A short distance beyond the step we found ourselves on the north face of the mountain and looking up at the summit ridge.

Charlie and Aiden follow me up the relatively easy slope to the summit ridge.

On the westernmost summit and looking toward the true summit.

The narrow summit ridge.  Save for two down-climbs – the first one being somewhat awkward – the ridge walk is pretty straightforward.

With everyone else content to remain on the west summit, I set off for the actual summit.

The view back to the first down-climb from the other side with my route marked in red.  This was the crux of the trip.

Looking toward the second down-climb from the other side.  This was not too difficult, though on the way back, I discovered a large crack (not pictured) on the the other side of the ridge that was quicker to use.

Approaching the interesting looking summit.

My route scrambled straight up the centre, though on the way back, I discovered a more moderate approach that can be found by keeping to climber’s right and following the cliff.

A pano from the summit of Ninastako (2760 m) to the southeast.

A pano to the southwest.

The view to the northwest.

Gazing north and along the debris field from the 1972 landslide.

A telephoto to the east with Duck Lake in the background.  In the foreground are some small cairns that people have placed on a series of small pinnacles.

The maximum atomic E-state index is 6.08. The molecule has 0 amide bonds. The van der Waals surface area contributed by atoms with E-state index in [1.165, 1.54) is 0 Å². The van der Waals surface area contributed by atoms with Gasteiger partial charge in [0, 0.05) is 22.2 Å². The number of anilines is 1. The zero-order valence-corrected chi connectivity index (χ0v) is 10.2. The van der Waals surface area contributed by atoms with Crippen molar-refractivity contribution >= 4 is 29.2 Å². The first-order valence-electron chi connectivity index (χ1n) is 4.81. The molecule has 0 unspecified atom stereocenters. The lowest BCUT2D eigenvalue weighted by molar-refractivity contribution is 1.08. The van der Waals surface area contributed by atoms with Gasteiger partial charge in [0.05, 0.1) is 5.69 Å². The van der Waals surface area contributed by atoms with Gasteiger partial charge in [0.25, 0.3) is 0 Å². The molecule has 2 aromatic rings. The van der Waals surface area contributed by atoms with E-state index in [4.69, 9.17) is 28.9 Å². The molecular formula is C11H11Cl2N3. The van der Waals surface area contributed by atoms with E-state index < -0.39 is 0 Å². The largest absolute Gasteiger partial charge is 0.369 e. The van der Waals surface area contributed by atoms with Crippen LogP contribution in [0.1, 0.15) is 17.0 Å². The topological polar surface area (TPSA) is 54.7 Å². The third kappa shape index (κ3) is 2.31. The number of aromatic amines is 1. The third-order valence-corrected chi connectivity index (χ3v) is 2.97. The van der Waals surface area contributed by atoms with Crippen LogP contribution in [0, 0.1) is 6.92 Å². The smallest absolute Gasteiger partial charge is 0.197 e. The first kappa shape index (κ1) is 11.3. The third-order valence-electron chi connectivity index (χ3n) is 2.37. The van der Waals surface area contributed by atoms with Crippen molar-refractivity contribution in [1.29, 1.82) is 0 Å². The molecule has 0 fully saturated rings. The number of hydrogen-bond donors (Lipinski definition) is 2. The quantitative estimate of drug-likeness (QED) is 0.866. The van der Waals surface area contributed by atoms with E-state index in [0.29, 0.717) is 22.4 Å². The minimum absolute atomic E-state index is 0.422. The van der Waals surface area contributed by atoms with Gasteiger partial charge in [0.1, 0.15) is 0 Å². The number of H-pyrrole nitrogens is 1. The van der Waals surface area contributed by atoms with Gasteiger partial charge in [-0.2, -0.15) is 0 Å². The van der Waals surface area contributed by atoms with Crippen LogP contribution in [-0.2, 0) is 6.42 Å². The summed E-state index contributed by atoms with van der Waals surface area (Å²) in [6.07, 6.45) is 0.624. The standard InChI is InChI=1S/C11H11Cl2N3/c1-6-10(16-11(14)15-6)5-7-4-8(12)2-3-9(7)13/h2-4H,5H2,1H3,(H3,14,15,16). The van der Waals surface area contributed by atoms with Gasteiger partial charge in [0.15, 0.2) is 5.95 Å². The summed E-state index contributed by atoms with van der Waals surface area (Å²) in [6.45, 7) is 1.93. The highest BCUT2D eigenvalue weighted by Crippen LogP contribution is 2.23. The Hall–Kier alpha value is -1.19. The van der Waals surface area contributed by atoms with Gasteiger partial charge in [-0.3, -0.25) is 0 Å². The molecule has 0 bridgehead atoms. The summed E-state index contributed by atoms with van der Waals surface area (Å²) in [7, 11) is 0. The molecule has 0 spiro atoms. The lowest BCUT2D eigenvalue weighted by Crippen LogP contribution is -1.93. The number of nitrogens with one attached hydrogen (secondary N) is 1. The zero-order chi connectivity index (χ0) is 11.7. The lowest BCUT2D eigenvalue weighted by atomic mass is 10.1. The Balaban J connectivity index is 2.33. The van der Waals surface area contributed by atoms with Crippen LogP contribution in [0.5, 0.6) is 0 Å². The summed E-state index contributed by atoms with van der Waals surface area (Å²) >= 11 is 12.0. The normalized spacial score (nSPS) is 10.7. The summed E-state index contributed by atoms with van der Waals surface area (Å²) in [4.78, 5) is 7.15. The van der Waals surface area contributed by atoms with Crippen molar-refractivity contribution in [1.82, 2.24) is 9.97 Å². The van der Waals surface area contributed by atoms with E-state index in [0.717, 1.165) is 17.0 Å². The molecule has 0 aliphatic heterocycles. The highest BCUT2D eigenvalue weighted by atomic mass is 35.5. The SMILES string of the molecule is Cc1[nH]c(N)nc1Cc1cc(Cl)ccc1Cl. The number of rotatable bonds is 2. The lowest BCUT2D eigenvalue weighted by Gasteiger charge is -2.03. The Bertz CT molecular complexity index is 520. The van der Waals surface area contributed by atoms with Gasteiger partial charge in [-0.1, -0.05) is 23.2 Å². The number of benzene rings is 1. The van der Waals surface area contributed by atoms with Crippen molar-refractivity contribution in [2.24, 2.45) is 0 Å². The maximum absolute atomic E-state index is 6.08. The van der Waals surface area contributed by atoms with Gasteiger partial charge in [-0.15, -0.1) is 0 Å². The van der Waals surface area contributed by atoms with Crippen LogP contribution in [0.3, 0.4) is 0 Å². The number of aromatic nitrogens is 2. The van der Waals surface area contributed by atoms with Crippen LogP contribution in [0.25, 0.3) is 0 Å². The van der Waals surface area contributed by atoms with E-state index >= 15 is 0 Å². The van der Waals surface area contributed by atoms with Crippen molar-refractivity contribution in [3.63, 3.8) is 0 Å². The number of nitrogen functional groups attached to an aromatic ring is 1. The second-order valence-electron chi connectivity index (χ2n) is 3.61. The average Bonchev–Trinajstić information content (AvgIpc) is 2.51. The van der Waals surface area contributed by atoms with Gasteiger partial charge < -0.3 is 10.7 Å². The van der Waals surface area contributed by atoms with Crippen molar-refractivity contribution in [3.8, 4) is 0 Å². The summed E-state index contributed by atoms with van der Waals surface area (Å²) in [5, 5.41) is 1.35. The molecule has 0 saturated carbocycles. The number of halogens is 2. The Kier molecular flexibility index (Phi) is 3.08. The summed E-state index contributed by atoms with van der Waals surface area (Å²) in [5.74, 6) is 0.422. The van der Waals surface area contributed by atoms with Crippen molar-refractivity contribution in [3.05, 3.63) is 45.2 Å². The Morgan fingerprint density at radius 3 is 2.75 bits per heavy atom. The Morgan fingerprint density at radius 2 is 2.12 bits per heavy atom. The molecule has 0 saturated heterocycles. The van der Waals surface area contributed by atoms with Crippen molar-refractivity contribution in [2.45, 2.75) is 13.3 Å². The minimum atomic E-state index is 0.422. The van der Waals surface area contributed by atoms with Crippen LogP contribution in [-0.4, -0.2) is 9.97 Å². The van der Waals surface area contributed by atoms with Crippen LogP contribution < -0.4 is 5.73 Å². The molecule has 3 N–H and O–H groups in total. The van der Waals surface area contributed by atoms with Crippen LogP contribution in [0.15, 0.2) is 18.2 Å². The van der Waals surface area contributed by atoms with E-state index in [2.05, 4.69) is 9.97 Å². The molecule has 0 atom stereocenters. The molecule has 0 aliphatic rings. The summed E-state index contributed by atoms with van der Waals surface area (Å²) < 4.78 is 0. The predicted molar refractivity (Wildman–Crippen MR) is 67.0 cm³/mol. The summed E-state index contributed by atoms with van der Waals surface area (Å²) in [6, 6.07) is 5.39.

A telephoto of Divide Mountain (distant centre) and Yellow Mountain East (foreground right).

A telephoto of Yellow Mountain West and Slide lake.

A telephoto with Ninaki in the foreground and Gable Mountain in the centre.  In the distance is Mount Merritt and the Old Sun Glacier.

A telephoto of Mount Cleveland (centre) with Kaina Mountain and Bear Mountain on the right.  Cosley Lake can be seen to the left of centre.

A telephoto to the northwest shows…  Charlie waving back at me!  🙂  The interesting thing was that while I experienced little to no wind on this end of the mountain, the rest of the group was taking a beating from some intense gusts.  In the background is Sofa Mountain.

After snapping a few pictures, I left the summit and headed back to the others.  This is the view back to the summit after ascending the second down-climb.

This is the crack that I used to ascend.  This would’ve been quicker than losing elevation on the second down-climb and so look for this to climber’s left when you are heading to the summit.

Another view of the debris field from the 1972 landslide.  Our vehicles are parked in the clearing on the far left.

One last look back to the summit.  The ongoing erosion of the ridge is quite obvious.

Aiden stops to enjoy the views as we make our way off the summit ridge.

Laverne arrives back at the small step.

Paul and Aiden make the easy down-climb from the notch while Charlie and Laverne start down the gully.

A colourful cairn and one last look at Ninastako’s southwest slope.  By this point, the wind had become atrocious – but what else is new in this part of the world?  😉

On the way back we followed what is probably the real trail and avoided the second boulder field.

Despite the wind, we couldn’t help but to pause and take in some of the gorgeous scenery on the west side of Ninastako.

A late day shot of Ninaki and Gable Mountain.

A profile of Ninastako exemplifies why the southwest slope is used for ascent.

Arriving back at the first boulder field.

Following the trail across a meadow and down to the small ponds.

A happy group of hikers!

Arriving back at our vehicles after 6 hours and 19 minutes and a total distance of 12.8 km.  After waiting so long to climb Ninastako, it was great to finally stand on top of this special mountain.  Also, a huge thank you to Charlie, Paul, Laverne, and Aiden for the amazing company!